Torture & Drones, Brennan’s Record has only Gotten Worse!

February 13th, 2013

(RepresentativePress) – John Brennan is responsible for the biggest atrocities of two different presidential administrations.  He was considered for the same position — CIA Director — in 2009, but eventually withdrew his name from consideration following uproar over his support of the use of torture after 9/11.  The fact that there’s significantly less controversy surrounding Brennan’s nomination this time around suggests that the public — and Congress — have been quick to forget the atrocities that have occurred over the past decade.  If anything, Brennan’s record has only gotten worse over the past few years.

To begin with, the passage of four years since Brennan was first considered to head the CIA does not change the fact that he played an extremely troubling role in the Bush administration’s torture policies.

Brennan served as the CIA’s Deputy Executive Director from 2001 until 2003.  Many of his colleagues say — and email traffic shows — he was well aware of the torture techniques used by the agency at that time.

If we have truly accounted for our past, then at the very least, an individual who either approved of the torture — or even tacitly condoned the torture — is certainly not someone that we should allow to now lead the agency.  Meanwhile, my whistleblower client, John Kiriakou, is the only CIA officer to go to jail in connection with the torture program, and he’s the one who blew the whistle on it.  In fact, if he had actually tortured people, I’m confidant he would not be going to jail.

Brennan’s participation in illegal intelligence activities has only worsened since his consideration in 2009.  The latest wave of criticism surrounds Brennan’s involvement in the drone program, in which individuals suspected of terrorism — including US citizens, and entirely innocent US citizens, are targeted and killed abroad without any legal process whatsoever.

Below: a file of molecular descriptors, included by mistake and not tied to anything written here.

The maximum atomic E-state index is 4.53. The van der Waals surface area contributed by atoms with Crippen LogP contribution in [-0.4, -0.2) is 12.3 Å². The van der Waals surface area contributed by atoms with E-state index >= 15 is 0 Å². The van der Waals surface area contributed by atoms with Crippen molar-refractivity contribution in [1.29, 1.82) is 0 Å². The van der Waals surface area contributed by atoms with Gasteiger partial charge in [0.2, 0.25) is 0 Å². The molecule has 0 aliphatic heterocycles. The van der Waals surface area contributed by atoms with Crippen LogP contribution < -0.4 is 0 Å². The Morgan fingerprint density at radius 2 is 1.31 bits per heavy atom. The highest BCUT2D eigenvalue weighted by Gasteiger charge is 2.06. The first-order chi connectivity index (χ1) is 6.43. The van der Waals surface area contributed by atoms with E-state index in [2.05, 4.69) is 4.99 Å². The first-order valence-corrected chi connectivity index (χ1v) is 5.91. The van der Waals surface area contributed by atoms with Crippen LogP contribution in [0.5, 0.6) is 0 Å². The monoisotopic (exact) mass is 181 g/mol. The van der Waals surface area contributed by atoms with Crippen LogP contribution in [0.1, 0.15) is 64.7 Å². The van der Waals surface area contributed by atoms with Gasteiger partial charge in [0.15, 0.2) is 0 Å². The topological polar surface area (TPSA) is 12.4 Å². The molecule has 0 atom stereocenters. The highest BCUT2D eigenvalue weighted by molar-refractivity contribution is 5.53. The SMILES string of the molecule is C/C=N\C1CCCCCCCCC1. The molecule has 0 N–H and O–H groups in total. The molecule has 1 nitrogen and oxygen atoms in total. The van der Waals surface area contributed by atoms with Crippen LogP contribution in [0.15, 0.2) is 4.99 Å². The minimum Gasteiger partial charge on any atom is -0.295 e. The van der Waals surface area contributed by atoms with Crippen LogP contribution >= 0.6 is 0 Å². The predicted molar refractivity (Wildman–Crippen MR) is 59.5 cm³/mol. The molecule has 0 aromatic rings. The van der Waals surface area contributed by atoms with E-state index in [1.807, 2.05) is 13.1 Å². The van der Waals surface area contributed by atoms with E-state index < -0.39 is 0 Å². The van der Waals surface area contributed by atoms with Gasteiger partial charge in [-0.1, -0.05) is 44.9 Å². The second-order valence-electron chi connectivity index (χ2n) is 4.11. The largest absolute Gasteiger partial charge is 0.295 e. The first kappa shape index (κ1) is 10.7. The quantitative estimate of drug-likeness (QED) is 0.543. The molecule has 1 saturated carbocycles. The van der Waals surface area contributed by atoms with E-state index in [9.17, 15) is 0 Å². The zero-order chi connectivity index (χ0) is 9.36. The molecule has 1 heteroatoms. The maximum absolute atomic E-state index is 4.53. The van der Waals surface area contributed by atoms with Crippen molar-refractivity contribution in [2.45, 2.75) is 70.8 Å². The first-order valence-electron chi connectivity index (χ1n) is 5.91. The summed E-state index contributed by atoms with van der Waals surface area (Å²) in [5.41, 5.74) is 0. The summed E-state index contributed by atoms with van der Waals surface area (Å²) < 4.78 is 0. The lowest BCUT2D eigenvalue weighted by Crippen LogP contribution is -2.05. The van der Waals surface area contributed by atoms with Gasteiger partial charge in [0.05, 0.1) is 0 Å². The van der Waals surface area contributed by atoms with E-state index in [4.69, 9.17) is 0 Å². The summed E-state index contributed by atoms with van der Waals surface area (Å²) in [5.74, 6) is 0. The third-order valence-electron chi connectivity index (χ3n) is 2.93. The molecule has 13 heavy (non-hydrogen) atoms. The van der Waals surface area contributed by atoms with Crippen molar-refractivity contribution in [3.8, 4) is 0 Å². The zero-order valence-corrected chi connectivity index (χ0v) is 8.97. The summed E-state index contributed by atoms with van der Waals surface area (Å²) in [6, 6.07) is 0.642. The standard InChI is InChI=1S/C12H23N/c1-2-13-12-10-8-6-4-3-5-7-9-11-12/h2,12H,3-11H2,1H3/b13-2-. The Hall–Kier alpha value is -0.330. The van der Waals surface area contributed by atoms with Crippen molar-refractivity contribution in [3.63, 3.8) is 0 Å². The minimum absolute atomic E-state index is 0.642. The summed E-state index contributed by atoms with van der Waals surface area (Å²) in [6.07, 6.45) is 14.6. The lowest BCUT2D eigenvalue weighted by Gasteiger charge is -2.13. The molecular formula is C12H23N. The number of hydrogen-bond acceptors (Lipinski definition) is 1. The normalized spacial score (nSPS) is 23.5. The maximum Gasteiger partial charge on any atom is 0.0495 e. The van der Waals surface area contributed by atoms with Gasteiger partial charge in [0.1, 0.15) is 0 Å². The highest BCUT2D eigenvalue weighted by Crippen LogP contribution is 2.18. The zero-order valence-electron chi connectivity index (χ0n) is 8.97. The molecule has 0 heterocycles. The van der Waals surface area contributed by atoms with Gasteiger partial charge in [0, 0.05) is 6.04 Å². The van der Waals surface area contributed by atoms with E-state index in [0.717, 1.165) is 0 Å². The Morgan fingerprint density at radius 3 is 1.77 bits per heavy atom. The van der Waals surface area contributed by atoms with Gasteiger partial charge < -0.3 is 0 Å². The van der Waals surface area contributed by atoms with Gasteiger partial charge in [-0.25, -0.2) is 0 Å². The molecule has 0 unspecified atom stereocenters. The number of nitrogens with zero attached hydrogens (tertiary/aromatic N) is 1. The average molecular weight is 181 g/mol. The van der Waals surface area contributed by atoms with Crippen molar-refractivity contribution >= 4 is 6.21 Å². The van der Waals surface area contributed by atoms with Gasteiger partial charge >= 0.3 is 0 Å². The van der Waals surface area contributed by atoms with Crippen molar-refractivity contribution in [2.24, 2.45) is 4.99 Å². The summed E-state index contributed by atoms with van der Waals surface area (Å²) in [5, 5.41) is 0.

As President Obama’s counterterrorism advisor, Brennan has been called the architect of the drone program and the one who recommends targets to the President.  Brennan has publicly defended the drone attacks and made misleading statements regarding the number of individuals and civilians killed.  Americans are still largely in the dark in terms of how decisions are made regarding the drone program are and who is involved.  Even members of Congress have been stonewalled from learning the President’s justifications for his targeted killings.  Someone so deeply involved in a program that condones the extrajudicial, extralegal killing of anybody is not someone we should allow to lead the CIA.

The bottom line is that Brennan’s career has been inextricably intertwined with President Obama’s kill list and the Bush administration’s torture and extraordinary rendition policies.  From the beginning of his first term, President Obama said his goal is to look forward and not backward.  But to allow Brennan to lead the CIA is clearly a huge step backward and sends the wrong message to both Americans and to our friends abroad.  Brennan’s nomination says that we have already forgotten our recent past.  It says that we have no remorse for what has transpired and the illegal actions we have taken.  And it underscores the fact that we have promoted a culture of impunity and, rather than prosecuting or punishing the architects of US war crimes, we have instead rewarded them with even greater amounts of power.

The unfortunate reality is that the United States will likely face terrorist threats in the foreseeable future.  These threats will continue to challenge our morality and lead some to believe the government is entitled — in the name of national security — to infringe upon human rights and act outside the rule of law.

The individual chosen to lead the CIA should be able to promise us that, regardless of how serious the threat of terrorism is in the future, we will not allow fear to shirk our commitment to human rights or our responsibility to act within the confines of US and international law.  The next CIA director should be able not only to acknowledge our past mistakes, but to also confidently say that he or she would have refused to sit idly by as such atrocities occurred.  And the individual chosen to lead the CIA should be able to declare with certainty that such illegalities would never have happened under his or her leadership.  John Brennan is no such individual.  The man who abrogated to himself the ability to play prosecutor, judge, jury and executioner of anyone on the planet should not now be in charge of the Central Intelligence Agency.
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